23 December 2014

When it comes to equity, climate-smart agriculture needs to wise up

By Javi Ros Rodriguez, originally published at GAEA blog

I always liked arid landscapes – perhaps a childhood lived in Spain and Morocco has something to do with it –, so I really enjoyed my trip to Lima, and the over 30 hours on a bus that traversed the bald and endless desert that is the Peruvian coast. After a while, I started thinking that there’s nothing inherently wrong or unsustainable with these landscapes, and, actually, if you don’t look at them consciously you run the risk of missing their startling beauty. What is unsustainable is to perpetuate in appropriate and unadapted human activities in environments that cannot sustain the scale or the demands, and therefore keeps people in a constant struggle against nature, without water. It’s always about water you know. Engulfed in these thoughts I arrived to Lima, that desert macro-city surrounded by sand and more sand. Among the most populated cities in the world, probably the most threatened by climate change.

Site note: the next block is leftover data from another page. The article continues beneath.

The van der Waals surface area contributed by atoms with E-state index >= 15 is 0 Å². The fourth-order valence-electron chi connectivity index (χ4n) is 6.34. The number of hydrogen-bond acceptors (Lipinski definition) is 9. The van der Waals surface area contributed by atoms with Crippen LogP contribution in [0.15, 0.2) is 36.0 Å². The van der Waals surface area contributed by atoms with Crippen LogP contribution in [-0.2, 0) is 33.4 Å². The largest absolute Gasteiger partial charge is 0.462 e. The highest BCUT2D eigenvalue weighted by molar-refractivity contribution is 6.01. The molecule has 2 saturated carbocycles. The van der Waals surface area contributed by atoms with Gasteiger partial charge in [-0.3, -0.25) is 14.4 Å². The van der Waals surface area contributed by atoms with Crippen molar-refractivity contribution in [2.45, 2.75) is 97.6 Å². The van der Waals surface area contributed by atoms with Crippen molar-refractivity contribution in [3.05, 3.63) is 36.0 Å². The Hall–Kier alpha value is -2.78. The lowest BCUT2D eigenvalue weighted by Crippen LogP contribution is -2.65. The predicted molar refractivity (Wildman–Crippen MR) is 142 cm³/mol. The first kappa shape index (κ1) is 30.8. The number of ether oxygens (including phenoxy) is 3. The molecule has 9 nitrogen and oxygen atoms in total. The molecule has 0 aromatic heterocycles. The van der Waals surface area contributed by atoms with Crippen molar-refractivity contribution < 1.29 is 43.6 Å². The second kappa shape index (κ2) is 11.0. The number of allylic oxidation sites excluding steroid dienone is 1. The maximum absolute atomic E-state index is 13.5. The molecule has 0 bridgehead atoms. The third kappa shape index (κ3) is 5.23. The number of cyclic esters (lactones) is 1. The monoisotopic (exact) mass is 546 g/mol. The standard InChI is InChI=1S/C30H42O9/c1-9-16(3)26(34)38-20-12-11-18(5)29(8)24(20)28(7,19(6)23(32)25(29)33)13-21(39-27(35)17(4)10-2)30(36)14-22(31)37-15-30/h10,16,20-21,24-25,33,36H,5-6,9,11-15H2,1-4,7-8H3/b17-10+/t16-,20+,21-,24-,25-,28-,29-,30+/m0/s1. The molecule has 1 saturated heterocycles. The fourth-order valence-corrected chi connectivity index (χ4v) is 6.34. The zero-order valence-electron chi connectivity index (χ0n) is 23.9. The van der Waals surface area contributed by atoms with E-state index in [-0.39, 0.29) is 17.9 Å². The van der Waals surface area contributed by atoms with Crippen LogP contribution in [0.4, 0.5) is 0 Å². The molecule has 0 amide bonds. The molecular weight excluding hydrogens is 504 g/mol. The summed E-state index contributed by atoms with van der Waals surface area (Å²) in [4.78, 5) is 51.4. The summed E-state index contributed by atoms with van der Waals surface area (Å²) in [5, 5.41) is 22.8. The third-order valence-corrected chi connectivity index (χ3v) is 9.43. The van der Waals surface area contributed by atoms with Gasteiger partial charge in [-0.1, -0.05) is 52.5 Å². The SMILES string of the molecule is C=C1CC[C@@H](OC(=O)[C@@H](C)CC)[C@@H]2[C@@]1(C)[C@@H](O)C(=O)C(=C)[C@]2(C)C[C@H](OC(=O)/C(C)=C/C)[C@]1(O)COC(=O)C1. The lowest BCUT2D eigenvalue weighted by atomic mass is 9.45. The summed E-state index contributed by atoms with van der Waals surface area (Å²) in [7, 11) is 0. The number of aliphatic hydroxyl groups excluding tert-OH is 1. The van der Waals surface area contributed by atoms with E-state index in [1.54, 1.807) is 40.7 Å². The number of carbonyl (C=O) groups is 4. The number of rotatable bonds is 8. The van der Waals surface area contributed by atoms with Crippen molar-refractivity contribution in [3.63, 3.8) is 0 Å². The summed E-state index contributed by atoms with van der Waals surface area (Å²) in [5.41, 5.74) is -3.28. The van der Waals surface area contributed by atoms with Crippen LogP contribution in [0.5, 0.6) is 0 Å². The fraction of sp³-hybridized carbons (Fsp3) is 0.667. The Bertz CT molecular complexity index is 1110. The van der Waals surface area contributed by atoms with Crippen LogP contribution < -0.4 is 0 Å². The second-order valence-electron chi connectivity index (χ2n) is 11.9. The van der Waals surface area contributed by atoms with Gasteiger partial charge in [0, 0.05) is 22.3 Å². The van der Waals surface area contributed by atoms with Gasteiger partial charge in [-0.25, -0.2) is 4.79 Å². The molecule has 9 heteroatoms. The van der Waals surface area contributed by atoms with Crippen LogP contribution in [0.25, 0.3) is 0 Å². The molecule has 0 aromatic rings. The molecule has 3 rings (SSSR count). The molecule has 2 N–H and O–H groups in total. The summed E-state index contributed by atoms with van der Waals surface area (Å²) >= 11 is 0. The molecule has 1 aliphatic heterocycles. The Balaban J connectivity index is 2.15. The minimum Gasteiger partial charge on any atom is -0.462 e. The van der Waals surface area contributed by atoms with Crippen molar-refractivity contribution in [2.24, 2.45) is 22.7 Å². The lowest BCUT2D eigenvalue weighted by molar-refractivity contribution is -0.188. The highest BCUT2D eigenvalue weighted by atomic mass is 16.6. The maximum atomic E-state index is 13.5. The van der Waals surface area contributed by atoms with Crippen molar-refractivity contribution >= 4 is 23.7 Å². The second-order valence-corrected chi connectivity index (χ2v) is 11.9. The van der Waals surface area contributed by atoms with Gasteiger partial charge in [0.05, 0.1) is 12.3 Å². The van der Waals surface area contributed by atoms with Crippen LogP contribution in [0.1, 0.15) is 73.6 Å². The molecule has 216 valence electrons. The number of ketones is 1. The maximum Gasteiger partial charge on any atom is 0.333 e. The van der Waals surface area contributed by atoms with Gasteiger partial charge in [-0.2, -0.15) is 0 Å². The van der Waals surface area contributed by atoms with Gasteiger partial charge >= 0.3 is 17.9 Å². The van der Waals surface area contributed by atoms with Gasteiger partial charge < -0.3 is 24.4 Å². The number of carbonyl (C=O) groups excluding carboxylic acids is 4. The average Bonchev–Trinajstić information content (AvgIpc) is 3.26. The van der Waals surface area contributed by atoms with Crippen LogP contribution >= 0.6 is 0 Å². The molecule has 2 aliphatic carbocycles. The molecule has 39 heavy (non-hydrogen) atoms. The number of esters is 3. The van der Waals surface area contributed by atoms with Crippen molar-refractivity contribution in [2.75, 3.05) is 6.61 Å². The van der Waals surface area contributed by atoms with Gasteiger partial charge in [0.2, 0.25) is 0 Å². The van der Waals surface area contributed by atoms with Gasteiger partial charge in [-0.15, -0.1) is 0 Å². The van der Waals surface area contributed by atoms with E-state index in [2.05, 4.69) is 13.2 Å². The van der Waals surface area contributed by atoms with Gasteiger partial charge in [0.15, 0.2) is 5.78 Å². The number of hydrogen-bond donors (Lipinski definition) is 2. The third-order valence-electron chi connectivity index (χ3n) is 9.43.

In December 2014 Lima hosted the 20th UN Conferences of the Parties, and one of the side events was the Global Landscapes Forum, which took place on the 6th and 7th of December. What was this about? Basically the GLF offered a unique opportunity to exchange ideas and meet people from all around the world involved in environmental, sustainability, and social justice issues, a space full of interesting and diverse perspectives about climate change and landscape approaches. But for me, it was also a perfect moment to know more about one of the star topics of the GLF together with the UN Program for Reduction of Emissions from Deforestation and Degradation (REDD+): Climate-Smart Agriculture (CSA). Anyone interested in the impact of agriculture and deforestation on climate change should to be aware of the discourses behind these global programs, which have major impacts in political, economic, social and environmental terms through the activities and plans that they develop.

However, I didn’t expect that learning about these programs would raise more doubts than clarifications in me. Read more